At the same time, I'm aware that Pakistan's "support" for the GWOT is, well, nuanced. This is due to myriad reasons, including the unpleasant fact that lunatic Islamic fundamentalism has more than a toehold in the country (IIRC, we exploited this in ancient times, i.e., the 1980's...wingnuts seem to have a fuzzy understanding of the era, being blinded by the Reagan light). However, despite Pakistan's less than enthusiastic support, they--along with other stellar exemplars of human rights like Uzbekistan, have been chosen by Cap'n Crunch Bush to be on the team...I think, to paraphrase Rumsfeld, you take the allies you have...

Still, once chosen, proffering insults isn't exactly the equivalent of a pep talk. And likening an entire country to a dog, particularly a Muslim country, literally REEKS of ignorance.

But, as they say, IOKIYAR.

Wednesday, May 18, 2005

The VERY Simple Question That Goes Unasked

Amid all the hrummphing going on re: Newsweek, the Koran, toilets, and/or flushing, it seems that a very simple question could make heads or tails of the matter:

Can the pResident categorically state that United States civilian or military personnel NEVER engaged in activities that could reasonably be construed as 'desecration of the Koran?'

You won't find that question here, though it's getting apparent that the McClellan gangsta strut is hiding a not-so-secret secret: Koran desecration seems to have been--and may well still be--a typical "softening" tactic in Operation-Let's-Play-Right-Into-bin-Laden's-Hands:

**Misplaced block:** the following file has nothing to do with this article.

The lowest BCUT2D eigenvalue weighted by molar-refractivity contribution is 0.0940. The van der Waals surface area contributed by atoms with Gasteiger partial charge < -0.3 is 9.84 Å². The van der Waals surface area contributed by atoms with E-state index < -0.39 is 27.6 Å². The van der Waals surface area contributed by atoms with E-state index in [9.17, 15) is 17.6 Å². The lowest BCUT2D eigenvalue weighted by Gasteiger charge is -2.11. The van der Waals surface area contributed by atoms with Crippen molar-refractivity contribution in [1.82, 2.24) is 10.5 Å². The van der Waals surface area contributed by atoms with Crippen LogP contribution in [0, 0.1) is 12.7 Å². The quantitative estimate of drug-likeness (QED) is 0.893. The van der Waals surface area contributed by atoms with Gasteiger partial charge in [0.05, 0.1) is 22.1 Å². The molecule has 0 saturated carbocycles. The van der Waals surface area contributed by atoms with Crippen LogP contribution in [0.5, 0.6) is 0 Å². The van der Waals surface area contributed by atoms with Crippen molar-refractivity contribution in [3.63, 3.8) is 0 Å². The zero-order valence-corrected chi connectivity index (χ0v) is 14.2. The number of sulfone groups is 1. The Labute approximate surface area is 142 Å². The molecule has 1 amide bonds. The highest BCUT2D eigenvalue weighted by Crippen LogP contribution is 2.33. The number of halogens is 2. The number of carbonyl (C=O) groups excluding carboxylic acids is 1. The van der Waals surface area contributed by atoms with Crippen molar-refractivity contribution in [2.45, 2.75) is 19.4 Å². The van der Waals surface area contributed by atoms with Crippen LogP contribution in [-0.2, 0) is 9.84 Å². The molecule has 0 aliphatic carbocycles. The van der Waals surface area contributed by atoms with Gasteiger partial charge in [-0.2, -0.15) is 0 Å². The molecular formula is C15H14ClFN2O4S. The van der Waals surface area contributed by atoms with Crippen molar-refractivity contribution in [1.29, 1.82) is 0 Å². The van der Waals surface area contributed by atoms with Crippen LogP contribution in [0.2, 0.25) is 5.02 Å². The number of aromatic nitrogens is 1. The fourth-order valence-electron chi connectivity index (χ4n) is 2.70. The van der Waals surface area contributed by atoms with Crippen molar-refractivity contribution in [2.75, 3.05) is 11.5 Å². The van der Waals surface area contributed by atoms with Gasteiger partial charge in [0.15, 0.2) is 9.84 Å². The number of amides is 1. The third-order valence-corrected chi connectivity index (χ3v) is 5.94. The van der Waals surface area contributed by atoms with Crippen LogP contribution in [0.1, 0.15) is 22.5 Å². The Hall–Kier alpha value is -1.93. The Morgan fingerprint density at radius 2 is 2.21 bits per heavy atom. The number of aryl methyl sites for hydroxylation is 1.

"Contrary to White House spin, the allegations of religious desecration at Guantanamo such as those described by Newsweek on 9 May 2005 are common among ex-prisoners and have been widely reported outside the United States. Several former detainees at the Guantanamo and Bagram airbase prisons have reported instances of their handlers sitting or standing on the Koran, throwing or kicking it in toilets, and urinating on it."


Newsweek magazine's now-retracted story that a military guard at the U.S. prison at Guantanamo Bay, Cuba, flushed a copy of the Koran down a toilet has sparked angry denunciations by the White House and the Pentagon, which have linked the article to Muslim riots and deaths abroad.

But American and international media have widely reported similar allegations from detainees and others of desecration of the Muslim holy book for more than two years.

James Yee, a former Muslim chaplain at the prison who was investigated and cleared of charges of mishandling classified material, has asserted that guards' mishandling and mistreatment of detainees' Korans led the prisoners to launch a hunger strike in March 2002. Detainee lawyers, attributing their information to an interrogator, have said the strike ended only when military leaders issued an apology to the detainees over the camp loudspeaker. But they said mishandling of the Koran persisted.